If you like to structure your links in nav with headings, you should give it a one level higher heading like "Navigation" (h1). Then use h2 for the other headings (or use section elements inside, each with h1). You shouldn't use a ul for the whole navigation, instead use a new ul for each sub-section.

<nav>

<h2>Projects</h2>
<ul>
<li><a href="/garden">JavaScript&nbsp;Garden</a></li>
<li><a href="/shooter">NodeGame:&nbsp;Shooter</a></li>
<li><a href="/atarashii">Atarashii</a></li>
</ul>

<h2>Code</h2>
<ul>
<li><a href="/neko">neko.js</a></li>
<li><a href="/bison">BiSON.js</a></li>
</ul>

<h2>Web</h2>
<ul>
<li><a href="/stackoverflow">Stack&nbsp;Overflow</a></li>
<li><a href="/github">GitHub</a></li>
<li><a href="/website">The&nbsp;Website</a></li>
</ul>

<h1>ME</h1>
<ul class="info">
<li><a href="/me" class="">Ivo Wetzel</a></li>
<li class="simple"><a id="picture" href="/me" class=""><img src="images/snufkin.png" alt="Ivo Wetzel"></a>
<ul>
</ul>
</li>
</ul>

</nav>


However, I think your Twitter and E-Mail links are not part of the major navigation, so you should better move them to the site footer.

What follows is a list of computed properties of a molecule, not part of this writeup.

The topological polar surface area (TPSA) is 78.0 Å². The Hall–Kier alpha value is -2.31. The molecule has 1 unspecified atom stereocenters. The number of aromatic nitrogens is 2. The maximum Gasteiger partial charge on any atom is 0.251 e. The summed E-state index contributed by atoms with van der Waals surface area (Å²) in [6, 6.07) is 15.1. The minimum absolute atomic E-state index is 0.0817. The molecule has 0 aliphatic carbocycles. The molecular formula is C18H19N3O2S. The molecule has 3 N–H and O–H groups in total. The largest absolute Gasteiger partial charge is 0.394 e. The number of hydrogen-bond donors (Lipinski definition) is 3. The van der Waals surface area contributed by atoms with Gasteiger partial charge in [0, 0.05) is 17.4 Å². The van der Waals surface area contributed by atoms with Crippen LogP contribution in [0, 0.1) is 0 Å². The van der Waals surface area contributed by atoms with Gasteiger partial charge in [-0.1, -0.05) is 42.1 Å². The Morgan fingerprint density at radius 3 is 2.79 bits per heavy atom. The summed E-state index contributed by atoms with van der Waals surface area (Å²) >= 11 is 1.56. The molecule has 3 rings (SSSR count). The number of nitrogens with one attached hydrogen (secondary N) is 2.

Which is your main content of the page? Is it #content ("Coding. Clean and Functional.")? If so, why is it in aside? You shouldn't enclose it in aside! Use section as a direct child of body instead (or article, if applicable).

If the slideshow is part of your main content, you shouldn't use aside for it either.

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<div class="clear"></div> can and should be replaced by the magnificent clearfix solution

/* >> The Magnificent CLEARFIX: http://j.mp/bestclearfix */
.clearfix:before, .clearfix:after { content: "\0020"; display: block; height: 0; visibility: hidden; }
.clearfix:after { clear: both; }
.clearfix { zoom: 1; }


Then just add class="clearfix" to any container that has floated elements.

You should also check out http://html5boilerplate.com/ if you haven't already.